Halloween treat: Acadia National Park-themed pumpkins

The last of the fall foliage may be gone and Halloween may be around the corner, but Acadia, as always, is on our mind.

So why not combine one of our favorite holidays with thoughts of our favorite national park, and come up with something different for our annual jack-o-lantern carvings?

Acadia National Park and jack-o-lantern

To celebrate Halloween this year, Acadia on My Mind decided to carve Bubble-Rock-o-lantern, Falcon-o-lantern and Arrowhead-o-lantern (the shape of the National Park Service logo).

We call the trio Acadia-o-lanterns, and individually, there’s Bubble-Rock-o-lantern, Falcon-o-lantern (in honor of Hawk Watch’s 20th anniversary, season ending on Halloween, 9 a.m. to 2 p.m. atop Cadillac, weather permitting!), and Arrowhead-o-lantern (the shape of the National Park Service logo).

We may also do a Smokey-o-lantern, in honor of Smokey Bear‘s 70th birthday this year. It would also serve as a reminder of the importance of fire prevention, since this month 67 years ago was the Fire of 1947 that devastated Acadia and Mount Desert Island. See the Smokey Bear pumpkin carving pattern at the end of this blog post, courtesy of the Virginia Department of Forestry.

No one can confuse our pumpkins with anything Martha Stewart might create for Halloween, or our carving skills with that of Edwin Hawkes, a Bar Harbor master bird carver who volunteers at Hawk Watch on top of Cadillac.

But if we may say so ourselves, the Acadia National Park-themed jack-o-lanterns are a fun way to celebrate Halloween, while keeping Acadia top of mind even in the off-season.

Bubble Rock jack-o-lantern

That photo of Bubble Rock is the face of Acadia on My Mind at www.facebook.com/acadiaonmymind. It’s a challenge to make Bubble-Rock-o-lantern seem 3D. For some depth, we carved a few lines to represent South Bubble under Bubble Rock, and the horizon and shoreline to the left.

Bubble-Rock-o-lantern is based on the photo we use for our Facebook page. From this angle, the glacial erratic looks kind of like a head, and thus seems a fitting representation for Acadia on My Mind. You can check out our Facebook page by clicking the photo of Bubble Rock to the upper right, in the sidebar, underneath the blog “Subscribe” button.

When we look at Bubble-Rock-o-lantern lit up by candles, it reminds us of the climbs we’ve made up South Bubble with our nieces Stacey, Sharon and Michelle, and their vain attempts to push the precariously perched 100-ton rock.

Falcon-o-lantern stems from the “Know Your Silhouettes” handout available at Hawk Watch on Cadillac, which runs through Oct. 31, weather permitting. At Hawk Watch, which became a collaborative effort between the bird ecology program of the Schoodic Institute at Acadia National Park and the park’s interpretive division for the first time this year, we learned that the falcon is distinguished by long, pointed wings and long tail. Hawk Watch also gets support from the Friends of Acadia.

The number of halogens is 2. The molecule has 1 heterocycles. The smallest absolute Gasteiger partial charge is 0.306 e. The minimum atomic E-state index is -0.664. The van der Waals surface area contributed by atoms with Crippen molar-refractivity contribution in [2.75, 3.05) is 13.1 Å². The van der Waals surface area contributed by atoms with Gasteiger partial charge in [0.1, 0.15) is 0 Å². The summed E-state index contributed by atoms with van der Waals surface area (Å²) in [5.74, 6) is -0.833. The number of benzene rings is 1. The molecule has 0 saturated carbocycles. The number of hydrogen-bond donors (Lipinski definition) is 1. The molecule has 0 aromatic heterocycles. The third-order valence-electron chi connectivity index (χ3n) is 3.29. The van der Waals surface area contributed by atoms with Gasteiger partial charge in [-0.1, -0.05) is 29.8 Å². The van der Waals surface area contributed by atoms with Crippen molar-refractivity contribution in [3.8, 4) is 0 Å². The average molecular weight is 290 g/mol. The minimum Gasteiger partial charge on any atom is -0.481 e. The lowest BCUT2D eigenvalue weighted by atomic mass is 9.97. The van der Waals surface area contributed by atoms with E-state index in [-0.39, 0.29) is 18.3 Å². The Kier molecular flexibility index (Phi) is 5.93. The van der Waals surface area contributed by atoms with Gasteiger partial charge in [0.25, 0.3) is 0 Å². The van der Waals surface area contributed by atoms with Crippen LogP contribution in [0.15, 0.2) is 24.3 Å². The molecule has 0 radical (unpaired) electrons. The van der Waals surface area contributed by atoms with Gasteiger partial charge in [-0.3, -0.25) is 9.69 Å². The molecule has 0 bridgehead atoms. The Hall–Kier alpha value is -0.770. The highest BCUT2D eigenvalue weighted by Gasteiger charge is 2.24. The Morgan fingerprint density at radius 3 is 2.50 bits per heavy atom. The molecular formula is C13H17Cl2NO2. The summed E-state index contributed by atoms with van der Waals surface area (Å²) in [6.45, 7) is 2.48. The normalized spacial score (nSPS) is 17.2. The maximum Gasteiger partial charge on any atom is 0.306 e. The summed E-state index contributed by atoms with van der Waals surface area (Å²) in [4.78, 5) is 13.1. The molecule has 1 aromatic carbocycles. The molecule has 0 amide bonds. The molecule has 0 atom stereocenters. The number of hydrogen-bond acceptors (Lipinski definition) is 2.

Halloween pumpkin carving of peregrine falcon

Falcon-o-lantern in progress.

Falcon-o-lantern triggers fond memories of the peregrine falcon we heard overhead while hiking Acadia Mountain one time, and of the Peregrine Watch and Hawk Watch that we’ve often stopped by at.

Arrowhead-o-lantern is in the shape of the National Park Service logo, and that shape is also going to be prominently featured in the park service’s Centennial branding, with the 100th anniversary coming up in 2016.

And that reminds us of the Acadia Centennial, being celebrated that same year.

Here’s a parting shot, a daytime view of our Acadia-o-lanterns, as well as a few offbeat pumpkin-carving patterns for you to try out.

Happy Halloween from Acadia on My Mind!

Acadia National Park-themed jack-o-lanterns for Halloween

Daytime view of Acadia-o-lanterns. Our favorite is Bubble-Rock-o-lantern on the left. The glacial erratic kind of looks like a head from that angle, and thus represents Acadia on My Mind on Facebook.

Offbeat Halloween pumpkin-carving patterns

 

peregrine falcon american kestrel and merlin acadia national park hawk watch

Peregrine falcons, as well as American kestrels and merlins, have long, pointed wings and long tails. They have strong, rapid wingstrokes, according to NPS’s “Know Your Silhouettes” handout. (Double click images to enlarge)

 

Broad-winged Hawk and Acadia National Park Hawk Watch

A Broad-winged Hawk has a silhouette like this, with long, broad wings and short, wide tails. In the genus known as Buteo, it soars in flight, and was seen in record numbers on top of Cadillac on Sept. 17, 2011. (Images, not to scale, are courtesy of NPS)

Smokey Bear

A new twist for this Halloween: A pumpkin carving template with the likeness of Smokey Bear, who turned 70 this year. Here’s a link to the directions for using this Smokey Bear pattern. (Courtesy Virginia Department of Forestry)

 

 

 

 

 

2 thoughts on “Halloween treat: Acadia National Park-themed pumpkins

  1. Pingback: Happy Halloween from Acadia on My Mind!

  2. Pingback: 2014 top 5 blog posts about Acadia National Park, 2015 ideas

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